Avivah

When too much is too much…keeping yourself together

Sometimes life throws a curve ball that is really hard to catch.

I’m here in the US for a medical emergency for my oldest daughter with a scheduled return to Israel after one week.  I planned to come for two weeks but those advising me in the US who were aware of what was happening medically told me that one week would probably be enough.  I had been worried about leaving my family for two weeks, but one week was very manageable.

Then this morning I was talking to someone involved with the situation, and she mentioned that I’d probably have to stay two to three months to help my daughter with her medical situation.  That timeline was so totally unexpected and I was so overwhelmed at that comment that I literally couldn’t say anything for over a full minute, and when I did I wasn’t successful at keeping my voice steady.

My mind was racing.  How in the world am I supposed to leave all my kids overseas with minimal communal support for them?  My dd16 can’t run the house on her own, it’s totally unreasonable and damaging to expect that of someone her age.  My little kids are already asking if I’m coming home tomorrow, and that was when I had been here less than 24 hours – how do I tell them that it will be months before I come home?  Skype and the telephone are wonderful tools but my kids need more than that.

What about Yirmiyahu and all his medical needs?  Next week, I have five appointments scheduled for him (physical therapy, naturopath, pediatric hematologist, pediatric allergist, kidney ultrasound) – it’s taken time to get a  handle on all of this.   And now to start all over?

And my mother. She’s supposed to have another surgery after Pesach, and I’m supposed to be the one there to help support her and translate for her.  She doesn’t make any demands on me and this is something I’m so happy I can do for her, but I can’t offer anything if I’m over five thousand miles away.

I couldn’t even think about this without getting emotional.  How do you weigh the needs of one child against the needs of everyone else?  How do you know when your presence will really make a significant difference that will justify the upheaval for everyone else, when either choice you make is a big loss for someone?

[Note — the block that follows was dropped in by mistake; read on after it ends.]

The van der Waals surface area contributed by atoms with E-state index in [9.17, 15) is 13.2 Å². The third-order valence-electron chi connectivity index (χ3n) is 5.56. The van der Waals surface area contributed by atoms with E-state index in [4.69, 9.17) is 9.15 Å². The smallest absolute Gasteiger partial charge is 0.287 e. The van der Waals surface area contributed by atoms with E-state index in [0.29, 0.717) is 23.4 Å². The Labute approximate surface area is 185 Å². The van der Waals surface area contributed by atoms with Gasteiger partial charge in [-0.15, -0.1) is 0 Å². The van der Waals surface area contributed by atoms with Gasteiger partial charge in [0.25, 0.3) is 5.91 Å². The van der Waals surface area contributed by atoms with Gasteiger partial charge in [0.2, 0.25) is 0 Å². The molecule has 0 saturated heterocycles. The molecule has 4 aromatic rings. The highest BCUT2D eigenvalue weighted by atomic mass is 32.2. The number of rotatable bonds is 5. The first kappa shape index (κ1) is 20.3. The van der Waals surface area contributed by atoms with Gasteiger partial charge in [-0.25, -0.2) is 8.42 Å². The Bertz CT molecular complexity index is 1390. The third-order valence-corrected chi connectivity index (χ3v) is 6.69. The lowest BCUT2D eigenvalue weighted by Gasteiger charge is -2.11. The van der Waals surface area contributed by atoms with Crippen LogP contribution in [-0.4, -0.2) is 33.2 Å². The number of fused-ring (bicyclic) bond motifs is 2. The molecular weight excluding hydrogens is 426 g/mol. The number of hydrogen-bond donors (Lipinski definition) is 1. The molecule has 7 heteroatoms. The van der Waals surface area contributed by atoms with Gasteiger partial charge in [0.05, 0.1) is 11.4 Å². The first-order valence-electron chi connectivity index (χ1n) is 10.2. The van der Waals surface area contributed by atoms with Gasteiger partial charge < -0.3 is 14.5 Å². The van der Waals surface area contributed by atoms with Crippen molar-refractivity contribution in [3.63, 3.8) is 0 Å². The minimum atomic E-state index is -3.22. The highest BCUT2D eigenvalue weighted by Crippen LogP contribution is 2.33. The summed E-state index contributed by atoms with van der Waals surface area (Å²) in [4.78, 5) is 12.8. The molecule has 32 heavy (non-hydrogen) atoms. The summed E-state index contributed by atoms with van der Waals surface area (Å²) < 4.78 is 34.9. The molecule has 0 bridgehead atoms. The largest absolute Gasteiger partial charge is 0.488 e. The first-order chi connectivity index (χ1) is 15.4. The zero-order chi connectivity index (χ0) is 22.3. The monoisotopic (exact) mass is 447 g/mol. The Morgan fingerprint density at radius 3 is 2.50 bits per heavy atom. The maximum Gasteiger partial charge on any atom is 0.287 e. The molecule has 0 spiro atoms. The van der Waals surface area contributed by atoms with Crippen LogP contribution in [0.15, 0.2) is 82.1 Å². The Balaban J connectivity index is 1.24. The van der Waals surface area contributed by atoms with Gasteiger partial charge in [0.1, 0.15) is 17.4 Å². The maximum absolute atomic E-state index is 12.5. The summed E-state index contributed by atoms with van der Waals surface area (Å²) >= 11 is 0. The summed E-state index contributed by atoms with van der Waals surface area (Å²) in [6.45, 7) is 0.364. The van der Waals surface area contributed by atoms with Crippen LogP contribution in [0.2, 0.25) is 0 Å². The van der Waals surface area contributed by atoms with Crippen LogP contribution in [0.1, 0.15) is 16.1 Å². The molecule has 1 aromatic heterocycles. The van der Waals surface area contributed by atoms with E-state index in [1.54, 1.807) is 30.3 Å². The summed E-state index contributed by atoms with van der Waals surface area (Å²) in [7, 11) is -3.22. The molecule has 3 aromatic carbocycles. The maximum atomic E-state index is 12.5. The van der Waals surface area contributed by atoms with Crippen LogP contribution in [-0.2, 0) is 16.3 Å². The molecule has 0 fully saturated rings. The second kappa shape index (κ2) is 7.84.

Hard, hard, hard.

Then I asked myself a different question: how could I minimize the negative impact of this experience on our family?  A possibility that came to mind was to bring everyone here for a few months. This idea wasn’t much less overwhelming than the idea of staying apart for a few months.  When a friend called a short time later and suggested it might make more sense to bring everyone here to be together during this time, I started crying and told her I can’t see how it’s possible, it’s just too much for everyone.

We’ve invested so much into getting everyone adjusted to life in Israel, and now we’re finally at the point that things are getting easier and everyone is settled in.  Israel is where we belong and where we want to be, even though life in the US would be much easier in some ways.  I have a lot of reservations about uprooting them at this point and bringing them here, not to mention the tremendous efforts that would be necessary to make it happen.  And if I’m busy with everyone else being here, would that compromise my ability to be there for dd, which is the point of being here?

Take a deep breath and stop thinking so much, you don’t have to know all the answers or see where this is going.  There’s a path and if you keep taking one step at a time and look for what G-d wants of you instead of trying to figure it out on your own, it will start to become clear what to do.  

After several hours of feeling very emotional about all of this, I’m in a pretty good head space now.  I don’t have answers or even a hint about how things will play out.  But I know there’s a bigger plan here and that everything is playing out in a way that will be most beneficial for us all.

Avivah